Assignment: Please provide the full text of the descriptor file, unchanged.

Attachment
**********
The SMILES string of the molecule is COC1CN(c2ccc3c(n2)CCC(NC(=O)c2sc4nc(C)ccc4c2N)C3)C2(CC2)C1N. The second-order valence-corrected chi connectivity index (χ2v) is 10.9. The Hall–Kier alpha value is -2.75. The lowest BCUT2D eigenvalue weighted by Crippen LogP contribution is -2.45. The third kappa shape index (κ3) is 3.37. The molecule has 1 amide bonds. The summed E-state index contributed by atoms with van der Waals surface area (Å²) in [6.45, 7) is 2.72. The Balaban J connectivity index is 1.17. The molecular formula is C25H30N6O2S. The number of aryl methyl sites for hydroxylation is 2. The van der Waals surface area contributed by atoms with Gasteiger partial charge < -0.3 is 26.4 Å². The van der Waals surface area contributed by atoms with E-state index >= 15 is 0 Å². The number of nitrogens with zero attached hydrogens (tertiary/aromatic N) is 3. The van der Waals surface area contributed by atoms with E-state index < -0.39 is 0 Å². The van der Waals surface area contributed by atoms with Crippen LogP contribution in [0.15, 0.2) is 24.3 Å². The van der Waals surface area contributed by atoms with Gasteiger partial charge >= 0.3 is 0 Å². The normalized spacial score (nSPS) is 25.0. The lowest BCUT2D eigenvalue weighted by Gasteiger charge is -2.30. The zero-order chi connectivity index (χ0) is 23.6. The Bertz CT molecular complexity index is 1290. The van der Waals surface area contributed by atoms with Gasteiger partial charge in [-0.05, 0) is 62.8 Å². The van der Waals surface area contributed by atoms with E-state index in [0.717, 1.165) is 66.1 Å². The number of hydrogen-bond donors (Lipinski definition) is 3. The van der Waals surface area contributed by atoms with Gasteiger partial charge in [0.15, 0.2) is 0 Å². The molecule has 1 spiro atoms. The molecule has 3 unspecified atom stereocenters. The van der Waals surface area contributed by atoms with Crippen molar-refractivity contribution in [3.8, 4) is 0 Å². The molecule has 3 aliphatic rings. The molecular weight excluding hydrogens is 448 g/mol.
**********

The SMILES string of the molecule is COC1CN(c2ccc3c(n2)CCC(NC(=O)c2sc4nc(C)ccc4c2N)C3)C2(CC2)C1N. The second-order valence-corrected chi connectivity index (χ2v) is 10.9. The Hall–Kier alpha value is -2.75. The lowest BCUT2D eigenvalue weighted by Crippen LogP contribution is -2.45. The third kappa shape index (κ3) is 3.37. The molecule has 1 amide bonds. The summed E-state index contributed by atoms with van der Waals surface area (Å²) in [6.45, 7) is 2.72. The Balaban J connectivity index is 1.17. The molecular formula is C25H30N6O2S. The number of aryl methyl sites for hydroxylation is 2. The van der Waals surface area contributed by atoms with Gasteiger partial charge < -0.3 is 26.4 Å². The van der Waals surface area contributed by atoms with E-state index >= 15 is 0 Å². The number of nitrogens with zero attached hydrogens (tertiary/aromatic N) is 3. The van der Waals surface area contributed by atoms with E-state index < -0.39 is 0 Å². The van der Waals surface area contributed by atoms with Crippen LogP contribution in [0.15, 0.2) is 24.3 Å². The van der Waals surface area contributed by atoms with Gasteiger partial charge >= 0.3 is 0 Å². The normalized spacial score (nSPS) is 25.0. The lowest BCUT2D eigenvalue weighted by Gasteiger charge is -2.30. The zero-order chi connectivity index (χ0) is 23.6. The Bertz CT molecular complexity index is 1290. The van der Waals surface area contributed by atoms with Gasteiger partial charge in [-0.05, 0) is 62.8 Å². The van der Waals surface area contributed by atoms with E-state index in [0.717, 1.165) is 66.1 Å². The number of hydrogen-bond donors (Lipinski definition) is 3. The van der Waals surface area contributed by atoms with Gasteiger partial charge in [0.15, 0.2) is 0 Å². The molecule has 1 spiro atoms. The molecule has 3 unspecified atom stereocenters. The van der Waals surface area contributed by atoms with Crippen molar-refractivity contribution in [3.8, 4) is 0 Å². The molecule has 3 aliphatic rings. The molecular weight excluding hydrogens is 448 g/mol.